IT IS NOT surprising, given the origins of marketing practises in military propaganda, that the military is now making use of these techniques in the pursuit of its broader objectives. The philosophy of marketing has returned to become a key plank in the so-called Revolution of Military Affairs that has developed, particularly in the US, since the first Gulf war. This revolution places information at the core of the military enterprise so that information warfare has evolved beyond traditional intelligence gathering, psychological operations (PSYOPS, as propaganda is now called) and signals intelligence (SIGINT or analysis of the flow of communications that has been a military staple since World War II). Information has become the pre-eminent means by which war is conducted.

Now, the US and other Western military forces seek to use all the techniques of marketing to manage not only opinion on the home front but also the expectations of the enemy. The war in Iraq has extended the information-war concept into new territory: at the outset, this war was waged as entertainment. It is not that the sight of a pathetically armed and disorganised rabble being blasted to oblivion by a massively armed military machine is in itself entertaining, though the ratings were not bad. Rather the US war machine has learnt much from the entertainment industry and is now pursuing battle plans that treat the "enemy" as the audience. This is what shock and awe is all about – give them a big production number and their hearts and minds will follow.

The entertainment paradigm was at the forefront of US conceptions of the Iraqi war. The words of one senior White House official sum up the approach: "Boom, boom, we're going in hard and fast," the official said. "By this time next week, sit by your TV and get ready to watch the fireworks." War as entertainment even played a role in focusing the efforts of US troops. As US Navy Vice-Admiral Timothy Keating told a massed meeting of US personnel just before the war: "Make no mistake, when the President says 'go', look out, it's hammer time." This a direct reference to the stylings of rap musician, MC Hammer.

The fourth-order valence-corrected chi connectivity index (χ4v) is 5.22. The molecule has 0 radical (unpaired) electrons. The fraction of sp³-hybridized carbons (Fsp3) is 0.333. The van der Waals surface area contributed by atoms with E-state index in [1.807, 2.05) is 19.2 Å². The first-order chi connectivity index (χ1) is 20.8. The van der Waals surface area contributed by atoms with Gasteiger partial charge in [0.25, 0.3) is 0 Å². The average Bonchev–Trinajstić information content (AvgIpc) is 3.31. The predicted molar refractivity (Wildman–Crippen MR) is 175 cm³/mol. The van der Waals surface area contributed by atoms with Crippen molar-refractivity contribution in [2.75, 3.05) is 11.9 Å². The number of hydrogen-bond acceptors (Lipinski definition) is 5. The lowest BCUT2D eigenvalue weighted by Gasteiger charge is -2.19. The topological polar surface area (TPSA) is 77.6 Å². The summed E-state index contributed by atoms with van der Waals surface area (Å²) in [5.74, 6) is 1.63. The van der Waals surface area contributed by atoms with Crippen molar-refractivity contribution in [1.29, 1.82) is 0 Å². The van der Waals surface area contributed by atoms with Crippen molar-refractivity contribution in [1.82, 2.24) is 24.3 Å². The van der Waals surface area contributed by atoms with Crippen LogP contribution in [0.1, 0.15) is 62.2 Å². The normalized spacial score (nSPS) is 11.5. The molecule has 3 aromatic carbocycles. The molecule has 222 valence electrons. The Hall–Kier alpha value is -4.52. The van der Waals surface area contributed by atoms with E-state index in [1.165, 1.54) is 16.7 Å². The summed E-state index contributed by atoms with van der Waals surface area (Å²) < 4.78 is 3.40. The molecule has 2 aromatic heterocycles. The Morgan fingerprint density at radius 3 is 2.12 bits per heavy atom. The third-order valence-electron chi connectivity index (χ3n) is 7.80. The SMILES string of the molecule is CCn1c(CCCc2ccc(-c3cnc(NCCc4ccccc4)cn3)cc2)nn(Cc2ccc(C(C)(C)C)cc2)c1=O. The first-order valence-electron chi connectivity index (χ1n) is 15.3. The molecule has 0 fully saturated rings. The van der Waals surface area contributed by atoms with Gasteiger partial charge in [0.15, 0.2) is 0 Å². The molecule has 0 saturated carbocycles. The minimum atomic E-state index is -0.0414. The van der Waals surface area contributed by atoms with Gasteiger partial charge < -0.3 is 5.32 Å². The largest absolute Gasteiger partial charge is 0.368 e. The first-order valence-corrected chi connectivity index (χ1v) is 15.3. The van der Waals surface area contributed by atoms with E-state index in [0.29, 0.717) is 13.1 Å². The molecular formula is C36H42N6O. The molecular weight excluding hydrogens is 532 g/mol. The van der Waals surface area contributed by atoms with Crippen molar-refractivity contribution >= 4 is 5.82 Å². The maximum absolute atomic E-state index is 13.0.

The problem in Iraq is that the enemy leadership, that loose non-coalition of al-Qaeda, Shiite militants and Baathist remnants, understand the precepts of information warfare and have their own phalanx of spin doctors tending the information flow. They certainly have no compunction about the use of new technologies to subvert and divert US efforts. As an enemy, they revel in not playing by the US rules and the US has forgotten the power of the active audience. As US Army Lieutenant General William S. Wallace was heard to complain: "The enemy we're fighting is a bit different to the one we war-gamed against ..."

Complicating the situation for the US is the enemy within, not the fifth columnists and ideological traitors of previous wars, but their own most enthusiastic supporters who now have access to new technologies (digital cameras, internet, 3G mobile phones and DVD authoring) that allow them to circulate their proudest moments to a world that interprets those acts as war crimes.


AUSTRALIA, LACKING BOTH the protections of the US First Amendment and the bustling, brawling press of Fleet Street, has developed a whole-of-government approach to media management that is fundamentally changing the nexus between politics and the media. Over the past 20 years, governments from both sides of politics have been party to decreasing transparency and increasing involvement in the management of public expectations. The Hawke and Keating governments created the National Media Liaison Service (nicknamed the aNiMaLS) to monitor and interact with the media. Members of parliament had access to sophisticated computer databases to track each constituent. Whole electorates were phone-polled to ascertain voters' individual intentions. More recently, the Howard Government has systematised its relations with the public to circumvent the media where it can and to control the media otherwise.